For example, patients with Alzheimer’s disease are able to recall events from his or her distant past but cannot recall what happened just a few minutes or hours ago. This is called short term memory impairment. In Alzheimer’s disease, it’s caused by difficulty in creating new memories–a process called encoding. Picture a tape recorder which is no longer recording sound. You cannot play anything back, because there is nothing recorded to play.

This may be distinguished from the problem that may be encountered in Parkinson’s Disease for example, where the memories are encoded, but the patient has difficulty accessing them. We sometimes call this “forgetting to remember”. This type of memory impairment frequently improves with cueing, whereas a cue will not help someone with Alzheimer’s Disease, because the memory was never formed to begin with and therefore no amount of cueing will allow something that isn’t there to be retrieved.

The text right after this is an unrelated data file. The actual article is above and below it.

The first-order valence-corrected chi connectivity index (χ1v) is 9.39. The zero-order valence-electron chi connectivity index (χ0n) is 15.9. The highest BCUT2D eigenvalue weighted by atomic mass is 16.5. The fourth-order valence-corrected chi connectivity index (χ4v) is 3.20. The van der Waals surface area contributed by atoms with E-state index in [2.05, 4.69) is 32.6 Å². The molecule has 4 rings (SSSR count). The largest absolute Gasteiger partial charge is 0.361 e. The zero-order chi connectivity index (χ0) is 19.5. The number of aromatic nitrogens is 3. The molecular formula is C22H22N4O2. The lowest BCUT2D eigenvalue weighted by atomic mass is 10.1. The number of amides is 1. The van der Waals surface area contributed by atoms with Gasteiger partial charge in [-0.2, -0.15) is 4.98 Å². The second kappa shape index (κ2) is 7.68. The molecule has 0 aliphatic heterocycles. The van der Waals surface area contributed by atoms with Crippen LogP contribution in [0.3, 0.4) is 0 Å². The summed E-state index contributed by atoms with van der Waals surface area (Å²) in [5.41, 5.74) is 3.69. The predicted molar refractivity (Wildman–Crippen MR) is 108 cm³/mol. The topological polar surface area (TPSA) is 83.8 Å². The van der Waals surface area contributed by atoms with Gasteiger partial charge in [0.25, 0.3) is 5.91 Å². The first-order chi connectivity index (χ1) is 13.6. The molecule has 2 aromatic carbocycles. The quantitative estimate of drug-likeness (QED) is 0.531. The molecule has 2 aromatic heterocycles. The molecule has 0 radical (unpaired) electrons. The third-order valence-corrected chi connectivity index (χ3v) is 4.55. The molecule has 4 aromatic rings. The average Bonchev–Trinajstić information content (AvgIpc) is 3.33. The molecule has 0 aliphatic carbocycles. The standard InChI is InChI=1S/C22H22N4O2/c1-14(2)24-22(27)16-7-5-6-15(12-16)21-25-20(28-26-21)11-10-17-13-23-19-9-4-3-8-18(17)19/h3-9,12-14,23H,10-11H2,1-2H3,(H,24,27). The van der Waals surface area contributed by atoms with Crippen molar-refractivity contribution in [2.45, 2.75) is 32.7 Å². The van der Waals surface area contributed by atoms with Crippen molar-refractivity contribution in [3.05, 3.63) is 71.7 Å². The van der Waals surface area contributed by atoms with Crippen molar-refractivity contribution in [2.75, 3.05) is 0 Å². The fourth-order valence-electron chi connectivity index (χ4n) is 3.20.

Other cues that someone might not have Alzheimer’s disease include a step-wise progression of decline. Alzheimer’s patients tend to gradually decline in their cognitive skills, and while they may seem to suffer more severe setbacks in times of illness when they look worse, in general, the progression tends to be smooth.

A more step-wise decline may suggest multiple strokes leading to “vascular dementia,” particularly in someone who has appropriate risk factors such as high blood pressure and/or diabetes, or prior known strokes or heart disease.